from the first page of a page 1 article in the NYT, i know me and my fixie are on a few of these tapes:
New York Police Covertly Join In at Protest Rallies
By JIM DWYER
Published: December 22, 2005
Undercover New York City police officers have conducted covert surveillance in the last 16 months of people protesting the Iraq war, bicycle riders taking part in mass rallies and even mourners at a street vigil for a cyclist killed in an accident, a series of videotapes show.
Police Video Caught a Couple's Intimate Moment on a Manhattan Rooftop (December 22, 2005)
In glimpses and in glaring detail, the videotape images reveal the robust presence of disguised officers or others working with them at seven public gatherings since August 2004.
The officers hoist protest signs. They hold flowers with mourners. They ride in bicycle events. At the vigil for the cyclist, an officer in biking gear wore a button that said, "I am a shameless agitator." She also carried a camera and videotaped the roughly 15 people present.
Beyond collecting information, some of the undercover officers or their associates are seen on the tape having influence on events. At a demonstration last year during the Republican National Convention, the sham arrest of a man secretly working with the police led to a bruising confrontation between officers in riot gear and bystanders.
Until Sept. 11, the secret monitoring of events where people expressed their opinions was among the most tightly limited of police powers.
Provided with images from the tape, the Police Department's chief spokesman, Paul J. Browne, did not dispute that they showed officers at work but said that disguised officers had always attended such gatherings - not to investigate political activities but to keep order and protect free speech. Activists, however, say that police officers masquerading as protestors and bicycle riders distort their messages and provoke trouble.
The pictures of the undercover officers were culled from an unofficial archive of civilian and police videotapes by Eileen Clancy, a forensic video analyst who is critical of the tactics. She gave the tapes to The New York Times. Based on what the individuals said, the equipment they carried and their almost immediate release after they had been arrested amid protestors or bicycle riders, The Times concluded that at least 10 officers were incognito at the events.
After the 2001 terrorist attacks, officials at all levels of government considered major changes in various police powers. President Bush acknowledged last Saturday that he has secretly permitted the National Security Agency to eavesdrop without a warrant on international telephone calls and e-mail messages in terror investigations.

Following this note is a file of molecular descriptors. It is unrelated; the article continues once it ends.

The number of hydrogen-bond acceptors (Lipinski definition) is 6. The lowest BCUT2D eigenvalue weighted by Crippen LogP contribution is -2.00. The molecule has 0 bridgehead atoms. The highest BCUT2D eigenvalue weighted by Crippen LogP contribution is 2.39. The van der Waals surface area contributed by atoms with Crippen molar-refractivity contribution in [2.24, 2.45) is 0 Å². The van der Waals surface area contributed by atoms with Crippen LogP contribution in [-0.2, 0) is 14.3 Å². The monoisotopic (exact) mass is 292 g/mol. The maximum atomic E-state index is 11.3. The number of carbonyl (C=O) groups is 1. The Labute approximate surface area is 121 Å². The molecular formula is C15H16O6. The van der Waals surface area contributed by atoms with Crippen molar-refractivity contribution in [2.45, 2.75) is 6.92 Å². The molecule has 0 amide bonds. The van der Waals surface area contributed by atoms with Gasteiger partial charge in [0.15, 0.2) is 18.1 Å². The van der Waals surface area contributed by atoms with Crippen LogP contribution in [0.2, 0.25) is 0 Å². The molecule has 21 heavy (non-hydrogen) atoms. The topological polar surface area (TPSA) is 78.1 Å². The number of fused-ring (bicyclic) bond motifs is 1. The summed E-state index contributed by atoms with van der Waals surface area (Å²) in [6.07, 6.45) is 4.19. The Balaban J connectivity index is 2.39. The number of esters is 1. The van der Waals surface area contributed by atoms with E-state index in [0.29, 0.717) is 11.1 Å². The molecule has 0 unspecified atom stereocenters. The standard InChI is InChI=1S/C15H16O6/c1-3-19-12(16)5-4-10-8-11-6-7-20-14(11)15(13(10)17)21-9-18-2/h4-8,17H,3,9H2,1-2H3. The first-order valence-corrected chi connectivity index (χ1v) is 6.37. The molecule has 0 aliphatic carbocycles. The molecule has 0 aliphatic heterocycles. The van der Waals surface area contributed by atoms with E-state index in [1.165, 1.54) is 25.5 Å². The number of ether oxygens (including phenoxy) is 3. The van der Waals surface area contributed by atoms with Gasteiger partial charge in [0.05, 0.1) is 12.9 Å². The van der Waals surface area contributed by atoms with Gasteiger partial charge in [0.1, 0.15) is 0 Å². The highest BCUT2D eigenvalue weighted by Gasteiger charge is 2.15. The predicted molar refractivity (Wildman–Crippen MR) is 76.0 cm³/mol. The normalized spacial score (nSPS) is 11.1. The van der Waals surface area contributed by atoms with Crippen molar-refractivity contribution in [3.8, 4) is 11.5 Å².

In New York, the administration of Mayor Michael R. Bloomberg persuaded a federal judge in 2003 to enlarge the Police Department's authority to conduct investigations of political, social and religious groups. "We live in a more dangerous, constantly changing world," Police Commissioner Raymond W. Kelly said.
Before then, very few political organizations or activities were secretly investigated by the Police Department, the result of a 1971 class-action lawsuit that charged the city with abuses in surveillance during the 1960's.
Now the standard for opening inquiries into political activity has been relaxed, full authority to begin surveillance has been restored to the police and federal courts no longer require a special panel to oversee the tactics.
Mr. Browne, the police spokesman, said the department did not increase its surveillance of political groups when the restrictions were eased.
The powers obtained after Sept. 11 have been used exclusively "to investigate and thwart terrorists," Mr. Browne said. He would not answer specific questions about the disguised officers. Nor would he describe any limits the department placed on surveillance at public events.
Jethro M. Eisenstein, one of the lawyers who brought the class-action suit 34 years ago, said: "This is a level-headed Police Department, led by a level-headed police commissioner. What in the world are they doing?"
For nearly four decades, civil liberty advocates and police officials have fought over the kinds of procedures needed to avoid excessive intrusion on people expressing their views, to provide accountability in secret police operations and to assure public safety for a city that has been the leading American target of terrorists.
To date, officials say no one has complained of personal damage from the information collected over recent months, but participants in the protests, rallies and other gatherings say the police have been a disruptive presence.